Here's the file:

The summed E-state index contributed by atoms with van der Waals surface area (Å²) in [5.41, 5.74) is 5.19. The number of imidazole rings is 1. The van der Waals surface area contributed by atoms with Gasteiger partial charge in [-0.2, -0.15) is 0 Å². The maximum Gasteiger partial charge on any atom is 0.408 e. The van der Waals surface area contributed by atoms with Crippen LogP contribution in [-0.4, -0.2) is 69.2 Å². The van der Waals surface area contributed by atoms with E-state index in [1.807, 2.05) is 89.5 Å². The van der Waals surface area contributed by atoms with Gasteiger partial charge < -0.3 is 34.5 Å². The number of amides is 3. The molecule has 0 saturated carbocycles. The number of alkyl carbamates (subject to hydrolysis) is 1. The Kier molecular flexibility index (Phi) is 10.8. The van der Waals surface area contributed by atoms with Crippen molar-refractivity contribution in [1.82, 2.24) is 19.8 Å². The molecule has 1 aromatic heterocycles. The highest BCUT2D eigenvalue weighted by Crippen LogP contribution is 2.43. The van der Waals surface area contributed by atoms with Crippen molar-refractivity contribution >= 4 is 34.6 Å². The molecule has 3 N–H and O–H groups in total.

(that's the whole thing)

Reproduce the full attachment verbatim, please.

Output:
The summed E-state index contributed by atoms with van der Waals surface area (Å²) in [5.41, 5.74) is 5.19. The number of imidazole rings is 1. The van der Waals surface area contributed by atoms with Gasteiger partial charge in [-0.2, -0.15) is 0 Å². The maximum Gasteiger partial charge on any atom is 0.408 e. The van der Waals surface area contributed by atoms with Crippen LogP contribution in [-0.4, -0.2) is 69.2 Å². The van der Waals surface area contributed by atoms with E-state index in [1.807, 2.05) is 89.5 Å². The van der Waals surface area contributed by atoms with Gasteiger partial charge < -0.3 is 34.5 Å². The number of amides is 3. The molecule has 0 saturated carbocycles. The number of alkyl carbamates (subject to hydrolysis) is 1. The Kier molecular flexibility index (Phi) is 10.8. The van der Waals surface area contributed by atoms with Crippen molar-refractivity contribution in [1.82, 2.24) is 19.8 Å². The molecule has 1 aromatic heterocycles. The highest BCUT2D eigenvalue weighted by Crippen LogP contribution is 2.43. The van der Waals surface area contributed by atoms with Crippen molar-refractivity contribution >= 4 is 34.6 Å². The molecule has 3 N–H and O–H groups in total.